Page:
VIVI: The point is that it is mostly middle-class women who respond to this kind of issue because they are the ones who have a greater awareness of their rights as women to manage their bodies, while poor women have never cared so much about that.
But in practice the government is going to get itself in a big muddle if it tries to implement this law. Because in practice many poor women live in very open situations. For example their bedrooms are not fully enclosed, they take a shower in the yard or they bathe in the river, maybe naked, and that’s not a problem, there is no harassment or abuse. So this law will in fact be impossible to implement. You would have to arrest vast numbers of women! The government also realises that lives of poor women in the neighbourhoods is “immoral”, in those terms, for economic reasons.
So the real impact of the law is likely to be felt among women who work at night, in clubs and so on. And that is something mainly middle-class women are prepared to mobilise around. In fact opposition to the bill on these grounds - of the democratic right to manage our own bodies, has decreased recently. The main opposition now is based more on arguments of cultural diversity, like the argument that we have so many different ethnic and cultural groups in Indonesia, like Papuan women, some of whom don’t cover themselves with clothes, and so forth.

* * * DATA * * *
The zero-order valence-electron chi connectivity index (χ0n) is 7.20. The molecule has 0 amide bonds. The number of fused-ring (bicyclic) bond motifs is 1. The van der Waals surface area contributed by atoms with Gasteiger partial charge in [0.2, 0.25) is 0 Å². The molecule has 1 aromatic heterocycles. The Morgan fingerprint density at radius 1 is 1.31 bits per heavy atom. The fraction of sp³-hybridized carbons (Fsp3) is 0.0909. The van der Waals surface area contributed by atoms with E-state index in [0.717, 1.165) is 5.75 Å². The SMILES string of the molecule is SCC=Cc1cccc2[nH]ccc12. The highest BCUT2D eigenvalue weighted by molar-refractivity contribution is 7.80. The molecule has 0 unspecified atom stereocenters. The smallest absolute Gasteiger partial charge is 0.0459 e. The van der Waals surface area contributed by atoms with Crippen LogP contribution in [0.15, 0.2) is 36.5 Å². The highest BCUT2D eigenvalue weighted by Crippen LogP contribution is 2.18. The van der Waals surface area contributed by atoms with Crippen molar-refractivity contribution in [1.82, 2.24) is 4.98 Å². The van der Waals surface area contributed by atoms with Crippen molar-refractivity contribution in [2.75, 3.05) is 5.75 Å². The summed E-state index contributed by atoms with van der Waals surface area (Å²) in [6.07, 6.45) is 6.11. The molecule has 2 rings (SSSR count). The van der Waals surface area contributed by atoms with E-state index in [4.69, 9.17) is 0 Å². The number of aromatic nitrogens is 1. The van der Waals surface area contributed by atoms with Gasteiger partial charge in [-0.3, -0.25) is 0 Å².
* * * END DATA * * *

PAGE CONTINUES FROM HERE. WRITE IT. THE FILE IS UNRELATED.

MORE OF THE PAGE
So you’re saying there’s been a kind of ideological retreat by the force opposing the anti-pornography laws?
VIVI: It’s become a question of tactics. Basically the women’s movement will use any means to block or at least postpone the passing of this law. And the argument of diversity is more widely acceptable. Because they are not capable of taking on directly a battle with Islamic forces. And this question of the democratisation of the body is a vey sensitive issue.
You mean it’s easier to defend Papuan tribal customs ?
ZELY: That’s right. In fact there are two fronts fighting this. The first is still on the question of the democratisation of our bodies, and the second is the issue of cultural diversity. And on the basis of this second agument it’s possible to win rejection of the bill in, say, Bali, which is mainly Hindu, also in Manado, North Sulawesi, where Islam is in a minority compared with Christianity, and in Papua and in other secular or mainly Christian provinces. So it’s going to be very difficult for them to implement this.
So what is Perempuan Mahardhika’s strategy for dealing with this?